It took only four years for Mike to rise to the office of Vice President of City Council and Chairman of the Finance Committee. Two years later, City Council voted unanimously to name him as the President of Council. In January 2017, Council again voted unanimously to keep Mike as the President. Both Republicans and Democrats trust Mike’s thoughtful brand of leadership.
Rasor the Debt Eraser
Since his first election in 2009, Mike has focused on reducing the City’s heavy debt burden. On the day Mike took office in 2010, Stow’s debt was $31.64 million. By the time Mike left office in 2020, the debt was cut to about $14 million — a reduction of more than 50%.
Repealing “Dumb” Laws
Mike set out to repeal laws that are overly burdensome or make no sense. Mike’s efforts have resulted in bringing ice cream trucks back to Stow, eliminating regulations on arcade games, and repealing extremely harsh rules on charities.
Protecting Your Tax Dollars
Mike has been City Council’s consistent voice of restraint when it comes to spending your tax dollars. He has voted “no” on 4 of 8 annual budgets, because they were not balanced. Since Mike was appointed as Chairman of the Budget Committee, Stow kept a balanced budget. In spite of Stow’s fiscal restraint, Stow has not reduced services.
As a few examples of Mike’s cost-cutting:
- Drafted and sponsored the “Transparency and Green Savings Act,” which cut city spending on paper.
- Successfully led an effort to reduce City Council’s pay (annual savings of $7,000).
- Successfully defeated a plan to give raises to other elected officials.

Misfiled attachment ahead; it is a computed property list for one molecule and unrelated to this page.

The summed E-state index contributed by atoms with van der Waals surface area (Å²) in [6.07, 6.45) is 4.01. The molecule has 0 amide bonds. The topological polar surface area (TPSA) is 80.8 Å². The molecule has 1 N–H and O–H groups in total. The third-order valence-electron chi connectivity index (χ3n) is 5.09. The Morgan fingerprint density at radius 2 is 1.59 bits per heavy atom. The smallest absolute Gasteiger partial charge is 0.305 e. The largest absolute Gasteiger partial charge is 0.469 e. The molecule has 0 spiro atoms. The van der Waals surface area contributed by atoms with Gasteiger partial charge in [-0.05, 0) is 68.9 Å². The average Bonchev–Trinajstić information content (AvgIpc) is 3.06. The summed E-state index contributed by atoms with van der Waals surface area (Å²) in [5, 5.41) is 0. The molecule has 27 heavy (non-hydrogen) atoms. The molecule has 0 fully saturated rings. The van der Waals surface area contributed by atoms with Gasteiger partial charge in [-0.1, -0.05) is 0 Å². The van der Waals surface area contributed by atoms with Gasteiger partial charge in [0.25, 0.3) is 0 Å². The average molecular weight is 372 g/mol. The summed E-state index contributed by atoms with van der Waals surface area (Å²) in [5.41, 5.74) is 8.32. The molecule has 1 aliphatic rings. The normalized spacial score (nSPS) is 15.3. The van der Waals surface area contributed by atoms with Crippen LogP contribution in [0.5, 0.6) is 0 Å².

- Successfully argued for saving money by eliminating primary elections.
Investing into Stow’s Future
Mike understands that not all spending is bad. Investments into infrastructure are critical for the business community and the residents’ quality of life. When Mike was elected, the City’s roads were crumbling. Sixty (60) lane miles were in “poor” or “very poor” condition. The city was spending about $300,000 per year on road improvements. Mike has consistently fought for more funding for road repairs. From 2011 to 2017, the City has invested an extra one million dollars per year into improving roads. When compared with 2009, Stow reduced the amount of “poor” or “very poor” lane miles by 47%.
Fighting Tooth and Nail against New Taxes
In 2013, Mike led the charge to defeat a ballot proposal (by a 68-32 margin), which would have increased the income tax rate from 2% to 2.25%. Since Mike was elected, Stow has not raised taxes by even one penny. And the City has done it without reducing or eliminating city services. In May 2018, Stow overwhelmingly passed Mike’s proposal for a Taxpayer Bill of Rights, which now prevents tax increases unless they are submitted to the voters.
Mike has been an advocate of U.S. servicemen and women since being elected. Mike proposed legislation to move Stow’s primary from September to May to prevent disenfranchisement of overseas military personnel. Voters agreed to resolve the problem in November 2017 by eliminating primary elections altogether. Mike volunteered on Honor Flight, taking WWII and Korean War veterans to see Washington DC monuments. He is a Director for local military foundation, The Cpl. Joseph A. Tomci Memorial Foundation.
Protecting Stow’s Term Limits
If it were not for Mike Rasor, it is safe to say that Stow would not have term limits on its City Council. He fought to get term limits on the ballot in 2010, and then he campaigned fervently for their approval. Thanks to Mike’s efforts, term limits were approved by a 75/25 margin. Mike also successfully fought efforts to repeal term limits for mayor, law director, and finance director.
Leading Ohio in Transparency
Mike has strived to make Stow the most transparent city in Ohio. He has continuously operated a blog since 2009, informing residents of every important vote and other city issues that affect them. He drafted and sponsored the “Transparency and Green Savings Act,” which required all important city documents to be placed online. He supported legislation to make Stow the first Summit County city to place its checkbook online. Auditor Dave Yost gave Stow a “clean audit” distinction for each year during Mike’s tenure.